Is your smart phone tapped? That may sound like a dramatic and pretty unrealistic question. And yet it's not. With the advent of better malware, and with laws like the Snooper's Charter, phone tapping is a lot more common that you might think. So are we overreacting? That's for you to decide. And how can you know if your phone is being tapped? That's what we're here to find out.
Phone Tapping, Seriously?
When you think about phone tapping you probably think about the old fashioned police dramas that you see on TV, where a tapped line means that someone else can listen in to your phone calls. The truth is that with modern technology we've had to redefine exactly what we mean by tapping. Nowadays phone tapping really refers to any method that gathers information from your phone. That being the case, the chances are that your phone probably is being tapped in at least one way. There are various things to consider here:
- Legal tapping: meaning the police or law enforcement are listening to your calls or intercepting your messages;
- Employer tapping: meaning that the IT department of your company has access to your phone records, back ups, SMSs, and data use for your work mobile;
- Illegal tapping: meaning malware or viruses on your phone are leaking information to someone;
- Limited tapping: meaning certain apps are taking information from your phone and sending it back to app producers.
Given this, it's clear that your phone probably is tapped at least in some way. The last incidence in particular is very common, and you have probably even given permission for some apps to tap your phone (maybe to a map app so that it can gauge your position, for example). It should also be clear that tapping isn't always bad. In some cases, it could even be useful for you (like that map app), whilst in others it's understandable if uncomfortable (such as your employer accessing your work phone). However, there are times when tapping is not okay, so how can you know that your phone is being tapped?
Signs of Tapping
In the movies and on TV characters generally guess their phone is being tapped when they hear a click on the phone line when they pick it up. Sadly, modern day tapping isn't that easy to catch. In some cases you should already know. Your employer, for example, should be totally up front about the fact that the data on your work phone can be accessed. And apps should ask for your permission before using your info. But what about in other cases?
There are no hard and fast rules, but there are some signs that should plant the idea of tapping in your mind. Performance issues are probably the best sign that something is going down. If your data use is higher than you think it should be, or if your battery drains faster than you think it should, it could be that malware is running in the background of your phone. Of course, there are other reasons for these problems (like simply running an older phone), but you should consider malware in your diagnostics. Apps or ads that you haven't downloaded suddenly appearing on your phone are another key sign that all is not well. And if you're especially observant, a change in appearance of an app or website can be a sign of tapping. This generally occurs in sites like Amazon, or credit card reader apps, things where you would enter payment information. Thieves try to replicate apps and sites as best as they can, then run them through malware on your phone, but these duplicates are rarely perfect.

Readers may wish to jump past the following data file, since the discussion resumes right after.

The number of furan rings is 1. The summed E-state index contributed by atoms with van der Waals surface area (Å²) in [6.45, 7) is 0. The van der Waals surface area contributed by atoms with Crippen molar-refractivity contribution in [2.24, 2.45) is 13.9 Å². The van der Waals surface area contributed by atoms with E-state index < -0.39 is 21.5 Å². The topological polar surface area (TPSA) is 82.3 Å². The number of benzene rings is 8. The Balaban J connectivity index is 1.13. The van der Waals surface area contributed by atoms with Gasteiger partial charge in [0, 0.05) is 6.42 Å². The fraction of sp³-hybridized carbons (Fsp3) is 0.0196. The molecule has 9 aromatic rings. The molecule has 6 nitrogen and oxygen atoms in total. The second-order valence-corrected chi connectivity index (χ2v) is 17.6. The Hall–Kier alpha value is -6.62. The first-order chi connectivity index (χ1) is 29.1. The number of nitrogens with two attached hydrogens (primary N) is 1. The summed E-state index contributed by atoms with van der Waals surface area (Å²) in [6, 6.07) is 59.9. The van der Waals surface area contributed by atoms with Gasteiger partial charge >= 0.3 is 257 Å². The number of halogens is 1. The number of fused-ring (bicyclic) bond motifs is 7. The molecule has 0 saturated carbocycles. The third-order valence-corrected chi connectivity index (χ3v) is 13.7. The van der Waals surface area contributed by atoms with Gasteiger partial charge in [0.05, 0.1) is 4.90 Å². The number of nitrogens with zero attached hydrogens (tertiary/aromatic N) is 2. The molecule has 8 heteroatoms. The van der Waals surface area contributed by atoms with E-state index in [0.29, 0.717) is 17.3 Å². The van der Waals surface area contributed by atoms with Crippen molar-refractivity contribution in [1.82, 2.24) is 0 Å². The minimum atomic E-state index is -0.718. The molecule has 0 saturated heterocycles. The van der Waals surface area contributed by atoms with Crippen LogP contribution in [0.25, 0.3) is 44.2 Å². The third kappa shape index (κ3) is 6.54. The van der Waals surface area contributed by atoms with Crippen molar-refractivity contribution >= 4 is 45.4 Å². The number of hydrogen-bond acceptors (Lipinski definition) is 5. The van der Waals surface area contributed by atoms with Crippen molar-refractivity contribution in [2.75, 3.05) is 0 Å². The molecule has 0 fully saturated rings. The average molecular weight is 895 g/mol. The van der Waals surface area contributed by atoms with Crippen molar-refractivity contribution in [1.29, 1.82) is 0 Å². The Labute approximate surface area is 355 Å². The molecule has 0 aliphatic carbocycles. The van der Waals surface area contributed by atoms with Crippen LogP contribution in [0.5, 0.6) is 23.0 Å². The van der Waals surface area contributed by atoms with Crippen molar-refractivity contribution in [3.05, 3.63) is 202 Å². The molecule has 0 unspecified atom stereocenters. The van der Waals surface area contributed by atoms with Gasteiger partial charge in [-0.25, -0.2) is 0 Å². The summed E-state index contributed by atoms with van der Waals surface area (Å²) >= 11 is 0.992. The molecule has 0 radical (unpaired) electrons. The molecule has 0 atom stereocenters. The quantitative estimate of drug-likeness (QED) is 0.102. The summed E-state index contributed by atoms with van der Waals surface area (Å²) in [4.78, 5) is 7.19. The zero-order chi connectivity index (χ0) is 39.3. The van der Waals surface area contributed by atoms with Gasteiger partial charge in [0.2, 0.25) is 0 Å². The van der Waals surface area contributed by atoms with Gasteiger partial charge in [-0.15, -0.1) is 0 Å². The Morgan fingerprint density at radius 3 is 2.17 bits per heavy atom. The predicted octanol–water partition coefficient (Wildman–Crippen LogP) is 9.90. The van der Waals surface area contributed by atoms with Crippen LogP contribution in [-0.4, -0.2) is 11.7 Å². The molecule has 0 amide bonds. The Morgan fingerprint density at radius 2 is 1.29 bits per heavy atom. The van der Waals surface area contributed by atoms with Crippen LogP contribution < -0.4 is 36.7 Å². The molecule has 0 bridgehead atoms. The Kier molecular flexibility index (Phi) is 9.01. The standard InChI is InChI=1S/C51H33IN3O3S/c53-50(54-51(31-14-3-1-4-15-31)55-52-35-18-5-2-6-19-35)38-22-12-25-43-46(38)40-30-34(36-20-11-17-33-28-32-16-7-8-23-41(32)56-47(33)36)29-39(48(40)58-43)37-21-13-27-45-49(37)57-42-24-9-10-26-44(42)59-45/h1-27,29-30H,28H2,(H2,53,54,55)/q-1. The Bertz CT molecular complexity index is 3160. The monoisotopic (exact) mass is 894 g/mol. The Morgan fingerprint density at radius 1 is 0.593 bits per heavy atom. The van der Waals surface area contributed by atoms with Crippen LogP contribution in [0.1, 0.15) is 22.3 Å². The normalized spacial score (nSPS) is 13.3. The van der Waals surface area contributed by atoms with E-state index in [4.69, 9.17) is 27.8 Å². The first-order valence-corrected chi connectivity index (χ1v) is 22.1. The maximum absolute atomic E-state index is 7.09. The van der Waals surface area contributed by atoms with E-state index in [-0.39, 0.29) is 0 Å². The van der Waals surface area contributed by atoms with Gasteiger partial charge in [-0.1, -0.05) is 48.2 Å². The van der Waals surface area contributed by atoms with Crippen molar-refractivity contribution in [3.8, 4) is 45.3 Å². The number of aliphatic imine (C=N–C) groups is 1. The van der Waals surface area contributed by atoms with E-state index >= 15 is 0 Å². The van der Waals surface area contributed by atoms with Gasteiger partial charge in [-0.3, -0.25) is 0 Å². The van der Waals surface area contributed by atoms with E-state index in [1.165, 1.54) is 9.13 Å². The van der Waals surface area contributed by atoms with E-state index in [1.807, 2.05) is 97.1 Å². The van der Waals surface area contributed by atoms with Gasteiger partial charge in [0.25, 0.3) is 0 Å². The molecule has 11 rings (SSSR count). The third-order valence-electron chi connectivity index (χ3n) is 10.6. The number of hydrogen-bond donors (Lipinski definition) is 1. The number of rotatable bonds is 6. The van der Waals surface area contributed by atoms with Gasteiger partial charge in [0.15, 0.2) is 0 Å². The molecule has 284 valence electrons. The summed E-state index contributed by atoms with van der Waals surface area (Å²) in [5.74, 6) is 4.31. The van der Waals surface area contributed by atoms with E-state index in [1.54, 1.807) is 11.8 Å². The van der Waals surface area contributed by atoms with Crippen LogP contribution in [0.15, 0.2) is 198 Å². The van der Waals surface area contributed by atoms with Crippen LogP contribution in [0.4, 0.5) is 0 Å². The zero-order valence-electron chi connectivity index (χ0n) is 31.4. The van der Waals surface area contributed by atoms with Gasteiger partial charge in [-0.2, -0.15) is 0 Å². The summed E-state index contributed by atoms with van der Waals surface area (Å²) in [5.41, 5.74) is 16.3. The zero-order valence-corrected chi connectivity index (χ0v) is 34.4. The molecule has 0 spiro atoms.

Finally, strange messages could be a sign that something's up. If you get a text message that's a strange collection of symbols, numbers, or looks like computer code, this usually means that there's a flaw in the malware code that's already on your phone. If this happens to you, you're going to want to solve your problem pretty fast...
So What Can I Do?
There are many things that you can do to protect yourself from getting tapped. In the case of your work phone, make sure you know whether or not your employer accesses your records (you can simply ask), and don't use your work mobile for anything that's not job related. In the case of law enforcement, there's not a lot you can do, you're just going to have to trust that the police are doing their job (and refrain from illegal activities...).
It's really malware and app spying that present the biggest threat here. And the best way to combat these is to be sensible when downloading to your phone. Don't root your mobile, and only ever download apps from your default app store (either the Apple App Store or Google Play). Even then, problem apps occasionally slip through. Look at customer reviews before downloading, and only download things that you actually need, cutting the threat further.
You might also want to get an anti virus app for your phone, and these work in the same way as computer anti virus programmes work. Avast and Bitdefender both make excellent protection apps to keep you safe. Make sure you run scans regularly, and stay up to date. And if a programme does find malware, allow it to clean your phone for you. If malware is found, you'll also want to go in after clean up and change your passwords and check things like your credit card bills to make sure no payments were made in your name.
Tapping is Real
With all the modern technology we have phone tapping is real, and it could happen to you. Unfortunately, in many cases this tapping is legal, meaning there's not much you can do about it. Your best bet is to be careful, and don't do anything on your phone that you wouldn't like a stranger to see, that way, you have nothing to worry about!